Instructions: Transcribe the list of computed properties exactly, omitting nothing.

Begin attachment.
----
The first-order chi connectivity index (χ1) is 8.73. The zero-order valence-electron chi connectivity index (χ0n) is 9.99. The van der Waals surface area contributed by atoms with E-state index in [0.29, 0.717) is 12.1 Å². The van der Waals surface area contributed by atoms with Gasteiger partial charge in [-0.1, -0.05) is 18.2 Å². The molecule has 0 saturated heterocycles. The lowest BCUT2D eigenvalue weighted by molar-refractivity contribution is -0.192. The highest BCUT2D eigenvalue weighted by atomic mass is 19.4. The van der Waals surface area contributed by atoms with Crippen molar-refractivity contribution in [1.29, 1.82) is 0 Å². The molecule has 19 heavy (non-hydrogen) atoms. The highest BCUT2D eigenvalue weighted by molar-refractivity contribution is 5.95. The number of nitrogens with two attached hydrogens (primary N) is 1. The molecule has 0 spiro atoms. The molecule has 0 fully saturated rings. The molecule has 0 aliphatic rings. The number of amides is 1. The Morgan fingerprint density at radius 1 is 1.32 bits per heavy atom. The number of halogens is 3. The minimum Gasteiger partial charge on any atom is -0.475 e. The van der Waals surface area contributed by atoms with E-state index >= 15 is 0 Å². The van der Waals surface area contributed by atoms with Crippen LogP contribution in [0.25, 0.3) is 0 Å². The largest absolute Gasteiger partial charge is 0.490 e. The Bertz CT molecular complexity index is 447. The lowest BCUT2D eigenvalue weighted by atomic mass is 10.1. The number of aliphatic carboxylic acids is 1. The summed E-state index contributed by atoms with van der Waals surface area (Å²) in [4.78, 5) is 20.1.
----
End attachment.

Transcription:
The first-order chi connectivity index (χ1) is 8.73. The zero-order valence-electron chi connectivity index (χ0n) is 9.99. The van der Waals surface area contributed by atoms with E-state index in [0.29, 0.717) is 12.1 Å². The van der Waals surface area contributed by atoms with Gasteiger partial charge in [-0.1, -0.05) is 18.2 Å². The molecule has 0 saturated heterocycles. The lowest BCUT2D eigenvalue weighted by molar-refractivity contribution is -0.192. The highest BCUT2D eigenvalue weighted by atomic mass is 19.4. The van der Waals surface area contributed by atoms with Crippen molar-refractivity contribution in [1.29, 1.82) is 0 Å². The molecule has 19 heavy (non-hydrogen) atoms. The highest BCUT2D eigenvalue weighted by molar-refractivity contribution is 5.95. The number of nitrogens with two attached hydrogens (primary N) is 1. The molecule has 0 spiro atoms. The molecule has 0 fully saturated rings. The molecule has 0 aliphatic rings. The number of amides is 1. The Morgan fingerprint density at radius 1 is 1.32 bits per heavy atom. The number of halogens is 3. The minimum Gasteiger partial charge on any atom is -0.475 e. The van der Waals surface area contributed by atoms with E-state index >= 15 is 0 Å². The van der Waals surface area contributed by atoms with Crippen LogP contribution in [0.25, 0.3) is 0 Å². The largest absolute Gasteiger partial charge is 0.490 e. The Bertz CT molecular complexity index is 447. The lowest BCUT2D eigenvalue weighted by atomic mass is 10.1. The number of aliphatic carboxylic acids is 1. The summed E-state index contributed by atoms with van der Waals surface area (Å²) in [4.78, 5) is 20.1.